He has, however, meritoriously delved into a wide range of primary sources, even if sometimes he is less than entirely critical about their relationship to 'objective reality' (if one may invoke such a concept). For example, while he rightly takes the sleazy early eighteenth-century accounts of 'molly-houses' (homosexual brothels/meeting places) as part of a continuing problem of malignant stereotyping, he also treats them as if they were reliable reportage about the nature of male homo-erotic life in London in the early 1700s. This resembles taking Malleus Malleficarum as a reliable guide to the practices of female folk-healers in the late fifteenth century. Such representations might be helpfully compared with those of other figures upon whom 'inner demons' were projected, such as the Jew or the Jesuit. Davenport-Hines, apparently, like the Shadow, knows what evil lurks in the heart of men, in particular doctors, judges and members of Parliament when they discuss homosexuality or prostitution. He also has a tendency, perhaps justified by his thesis, to support particular arguments with evidence from periods widely separated in time.

For a book which purports to be fully aware of the way negative sex stereotyping oppresses the female, there are some remarkably misogynist statements and anecdotes, though they invoke the stereotype of woman as protective/

restrictive/punitive mother or nanny rather than depraved and sexualised whore. Companionate marriage is said to have been either 'cloying', driving men to impersonal homosexual contacts, or the failure to achieve it 'embittering', with the same result. Women doctors are condemned as having been subservient to the demands of respectability imposed by society and the male-dominated medical profession well up to the Second World War--a contention which is hardly borne out by the vital contribution of medical women to the birth control movement and the wider dissemination of sex education. There are also a couple of unpleasant anecdotes featuring women as betrayers of men to laws which criminalise both heterosexual and homosexual sodomy.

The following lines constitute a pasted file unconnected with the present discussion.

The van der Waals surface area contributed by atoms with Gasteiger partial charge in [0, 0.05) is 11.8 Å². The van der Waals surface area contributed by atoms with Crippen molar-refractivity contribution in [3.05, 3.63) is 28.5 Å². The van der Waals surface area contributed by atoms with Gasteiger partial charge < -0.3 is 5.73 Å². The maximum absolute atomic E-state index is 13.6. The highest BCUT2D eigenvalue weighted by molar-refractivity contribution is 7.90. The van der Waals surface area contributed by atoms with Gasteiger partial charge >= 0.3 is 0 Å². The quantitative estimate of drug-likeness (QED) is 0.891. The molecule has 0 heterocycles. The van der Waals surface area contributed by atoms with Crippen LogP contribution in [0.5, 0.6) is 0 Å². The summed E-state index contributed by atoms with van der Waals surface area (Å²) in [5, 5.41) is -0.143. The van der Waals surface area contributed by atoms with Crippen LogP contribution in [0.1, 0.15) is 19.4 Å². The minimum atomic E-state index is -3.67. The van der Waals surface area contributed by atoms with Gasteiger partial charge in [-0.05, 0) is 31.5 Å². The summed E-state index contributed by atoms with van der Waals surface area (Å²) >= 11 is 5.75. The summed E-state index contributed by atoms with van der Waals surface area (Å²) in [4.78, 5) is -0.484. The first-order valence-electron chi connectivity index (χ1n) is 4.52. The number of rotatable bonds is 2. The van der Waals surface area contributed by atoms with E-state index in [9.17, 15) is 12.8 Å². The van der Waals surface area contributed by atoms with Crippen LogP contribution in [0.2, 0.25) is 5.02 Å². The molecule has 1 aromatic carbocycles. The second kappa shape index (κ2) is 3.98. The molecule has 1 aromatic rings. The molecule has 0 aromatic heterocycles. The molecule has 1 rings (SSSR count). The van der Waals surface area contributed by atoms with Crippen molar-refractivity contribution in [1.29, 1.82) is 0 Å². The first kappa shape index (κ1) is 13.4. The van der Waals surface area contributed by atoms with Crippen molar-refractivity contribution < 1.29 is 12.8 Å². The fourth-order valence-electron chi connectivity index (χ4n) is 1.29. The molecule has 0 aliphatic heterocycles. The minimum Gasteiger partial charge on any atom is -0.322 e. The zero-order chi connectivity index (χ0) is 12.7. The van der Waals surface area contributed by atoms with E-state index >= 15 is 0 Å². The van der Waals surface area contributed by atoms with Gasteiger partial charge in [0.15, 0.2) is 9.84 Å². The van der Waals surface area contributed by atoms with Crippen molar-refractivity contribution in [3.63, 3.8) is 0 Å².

The book is written in a racy and readable style, but appears to have been put together somewhat hastily. This is a great pity, since a little more editing would have greatly improved it. There are a number of redundancies and several places where arguments are diffuse or disjointed. There are also a number of irritating inaccuracies and mistakes. 'Haruspex' was the generic term for a Roman priest divining from entrails--not an individual--and there are several other places where individuals or institutions are either misnamed or muddled.

There is a great deal of material in Sex Death and Punishment which it is very hard to come by elsewhere, without poking around in eighteenth century pamphlets or the records of the Lock Hospital. It thus serves a valuable purpose in making such material more readily available to the historian. The use it makes of this material is, however, provocative, and will, hopefully, stimulate further debates and research around this important and relevant subject.

Lesley A Hall,

Contemporary Medical Archives Centre,

Wellcome Institute for the History of Medicine